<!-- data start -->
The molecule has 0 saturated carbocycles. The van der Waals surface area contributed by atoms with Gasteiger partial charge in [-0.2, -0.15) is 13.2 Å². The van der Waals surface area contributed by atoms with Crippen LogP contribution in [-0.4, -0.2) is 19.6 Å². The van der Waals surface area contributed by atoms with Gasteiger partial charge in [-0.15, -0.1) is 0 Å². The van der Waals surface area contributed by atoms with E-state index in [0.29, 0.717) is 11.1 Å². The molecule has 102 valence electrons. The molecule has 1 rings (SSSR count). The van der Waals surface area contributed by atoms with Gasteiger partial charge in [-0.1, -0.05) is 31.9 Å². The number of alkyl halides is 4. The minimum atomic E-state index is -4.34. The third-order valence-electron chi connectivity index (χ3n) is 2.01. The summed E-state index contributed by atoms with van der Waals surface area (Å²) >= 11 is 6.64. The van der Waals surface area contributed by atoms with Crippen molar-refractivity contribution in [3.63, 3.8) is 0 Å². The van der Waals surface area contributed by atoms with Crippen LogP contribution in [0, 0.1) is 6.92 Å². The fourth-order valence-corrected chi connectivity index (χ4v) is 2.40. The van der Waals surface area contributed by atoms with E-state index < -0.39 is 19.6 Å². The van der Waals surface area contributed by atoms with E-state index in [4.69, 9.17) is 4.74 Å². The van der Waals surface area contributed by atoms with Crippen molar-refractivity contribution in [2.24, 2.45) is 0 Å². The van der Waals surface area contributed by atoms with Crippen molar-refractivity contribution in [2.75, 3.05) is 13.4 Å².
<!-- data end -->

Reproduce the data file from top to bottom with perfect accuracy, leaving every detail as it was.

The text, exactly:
The molecule has 0 saturated carbocycles. The van der Waals surface area contributed by atoms with Gasteiger partial charge in [-0.2, -0.15) is 13.2 Å². The van der Waals surface area contributed by atoms with Crippen LogP contribution in [-0.4, -0.2) is 19.6 Å². The van der Waals surface area contributed by atoms with Gasteiger partial charge in [-0.15, -0.1) is 0 Å². The van der Waals surface area contributed by atoms with E-state index in [0.29, 0.717) is 11.1 Å². The molecule has 102 valence electrons. The molecule has 1 rings (SSSR count). The van der Waals surface area contributed by atoms with Gasteiger partial charge in [-0.1, -0.05) is 31.9 Å². The number of alkyl halides is 4. The minimum atomic E-state index is -4.34. The third-order valence-electron chi connectivity index (χ3n) is 2.01. The summed E-state index contributed by atoms with van der Waals surface area (Å²) >= 11 is 6.64. The van der Waals surface area contributed by atoms with Crippen molar-refractivity contribution in [3.63, 3.8) is 0 Å². The van der Waals surface area contributed by atoms with Crippen LogP contribution in [0, 0.1) is 6.92 Å². The fourth-order valence-corrected chi connectivity index (χ4v) is 2.40. The van der Waals surface area contributed by atoms with E-state index < -0.39 is 19.6 Å². The van der Waals surface area contributed by atoms with E-state index in [4.69, 9.17) is 4.74 Å². The van der Waals surface area contributed by atoms with Crippen molar-refractivity contribution in [2.24, 2.45) is 0 Å². The van der Waals surface area contributed by atoms with Crippen molar-refractivity contribution in [2.75, 3.05) is 13.4 Å².